What will it take for hard-drive maker Western Digital (NYSE: WDC) to get some market respect?
When the company released its third-quarter earnings report, exceeding expectations, its shares jumped 5 percent. But then management made a few guarded comments about the coming quarter: There’s some excess inventory floating around in the PC manufacturers’ pipelines, and it expects a correction in the fourth quarter. That hurt, sending shares back down.
That might be understandable if Western Digital were an overvalued high-flier. But along with sector rival Seagate Technology, Western Digital has been a mouthwatering value play for a long time. The market expects SSD technology as presented by STEC and SanDisk to make hard drives obsolete, and it was a mature low-growth market with thin margins to begin with.
Thus, Western Digital’s cautious market outlook is simply a responsible approach to take. Wouldn’t you rather invest in honest management teams than spin masters?
The cautious outlook may have been too conservative. Tablet computing should be hurting the hard-drive market because those laptop-replacement gadgets tend to ship with memory-based storage. But that may not have happened yet, as gross margins have been improving at Western Digital.
Western Digital deserves a spot on your watch list, if not in your portfolio. (The Fool owns shares of it.)
Ask the Fool
Q: How important to a company is its stock price? – N.P., Mobile, Ala.
A: It matters, but perhaps not in the way that you think. Companies collect their money when they first sell their shares to the public (via an “initial public offering,” or IPO). Then those shares are traded between investors.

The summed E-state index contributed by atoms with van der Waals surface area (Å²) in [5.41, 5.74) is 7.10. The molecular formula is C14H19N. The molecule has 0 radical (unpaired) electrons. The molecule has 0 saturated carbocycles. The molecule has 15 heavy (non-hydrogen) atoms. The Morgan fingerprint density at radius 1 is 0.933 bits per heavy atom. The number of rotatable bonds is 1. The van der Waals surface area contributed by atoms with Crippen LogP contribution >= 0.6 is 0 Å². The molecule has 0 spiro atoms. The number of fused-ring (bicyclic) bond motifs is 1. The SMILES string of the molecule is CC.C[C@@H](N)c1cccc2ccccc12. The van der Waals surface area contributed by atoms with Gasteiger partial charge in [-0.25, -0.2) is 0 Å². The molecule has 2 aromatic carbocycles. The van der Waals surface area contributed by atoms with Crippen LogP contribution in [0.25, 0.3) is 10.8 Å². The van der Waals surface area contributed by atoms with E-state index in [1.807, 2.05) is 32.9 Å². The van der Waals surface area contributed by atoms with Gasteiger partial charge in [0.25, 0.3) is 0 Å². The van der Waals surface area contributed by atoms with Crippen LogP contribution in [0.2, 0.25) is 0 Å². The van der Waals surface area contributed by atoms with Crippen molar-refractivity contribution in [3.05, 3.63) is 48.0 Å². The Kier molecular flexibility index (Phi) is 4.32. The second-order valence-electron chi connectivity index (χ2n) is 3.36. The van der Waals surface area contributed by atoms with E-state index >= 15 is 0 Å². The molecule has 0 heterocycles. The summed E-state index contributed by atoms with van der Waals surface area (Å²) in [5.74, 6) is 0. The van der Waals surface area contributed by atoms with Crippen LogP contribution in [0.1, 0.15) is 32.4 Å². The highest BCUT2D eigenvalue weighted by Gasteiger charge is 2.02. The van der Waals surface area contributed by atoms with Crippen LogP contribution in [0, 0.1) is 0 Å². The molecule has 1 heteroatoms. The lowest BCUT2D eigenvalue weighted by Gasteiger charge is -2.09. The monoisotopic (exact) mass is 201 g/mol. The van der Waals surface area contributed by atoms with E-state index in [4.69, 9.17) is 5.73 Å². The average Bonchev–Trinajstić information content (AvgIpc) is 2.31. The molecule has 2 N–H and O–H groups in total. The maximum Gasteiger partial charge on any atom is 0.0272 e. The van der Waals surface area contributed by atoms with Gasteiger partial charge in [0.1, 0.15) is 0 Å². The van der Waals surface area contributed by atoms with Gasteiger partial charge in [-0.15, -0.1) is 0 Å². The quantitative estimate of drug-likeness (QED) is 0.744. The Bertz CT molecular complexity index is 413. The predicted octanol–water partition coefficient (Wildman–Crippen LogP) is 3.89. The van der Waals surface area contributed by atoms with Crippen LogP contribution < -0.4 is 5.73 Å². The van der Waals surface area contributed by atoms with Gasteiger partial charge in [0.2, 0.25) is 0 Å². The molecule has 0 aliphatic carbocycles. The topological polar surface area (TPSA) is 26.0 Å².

When you buy shares of McDonald’s through your brokerage, you’re buying them from an investor who wants to sell them. (It’s like baseball cards: The companies that print them get their money when the cards are sold, and after that they’re traded between owners, with their value rising or falling.)
If McDonald’s stock price falls significantly, so will its total market value. A competitor might look into buying the company, whether McDonald’s likes that or not. Also, low prices limit a firm’s flexibility. When McDonald’s price is high, if it tries to buy another company with its stock, the acquisition will require fewer shares. And if McDonald’s wants to issue a few more new shares to generate more money, it will get more for each share when the price is high.
Q: Where can I find the CDs with the best interest rates? – G.M., Topeka, Kan.
A: Click over to www.bankrate.com. Last time we checked, one-year CD rates ranged from 0.75 percent to 1.36 percent, and five-year CDs ranged from 1.22 percent to 2.61 percent (in annual percentage yield). You don’t have to live in the state or city where you invest in a CD, so don’t think you’re stuck accepting your neighborhood bank’s 1-percent deal. A little research could pay off.
For more guidance on how best to invest your short-term savings, visit www.fool.com/savings and finance.yahoo.com/banking-budgeting.
My smartest investment
From 1978 to 1981, my wife and I spent $19,000 on 900 shares of a local community bank in Oregon. By 2001, the stock had split five times and had paid out stock dividends and $99,000 in cash dividends. Pleased, we gave 3,500 shares to family members. In 2000, the bank merged with Umpqua Holdings. Since then, we have received tens of thousands of dollars in cash dividends and own tens of thousands of shares, worth hundreds of thousands of dollars. – J.W.B., Oregon
The Fool responds: This story is a great reminder that there are often terrific investments available right in our own backyards. You can also run across promising investment ideas by paying attention at your workplace or in your daily life. Is a new kind of equipment or service transforming your industry? Are many of your friends now ardent video game enthusiasts? Is a local chain opening in many new locations? Not every promising idea will remain promising after you research it, but some investigation might pay off.
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sponsored According to two 2015 surveys, 62 percent of Americans do not have enough savings to handle an unexpected emergency, much less any long-term plans.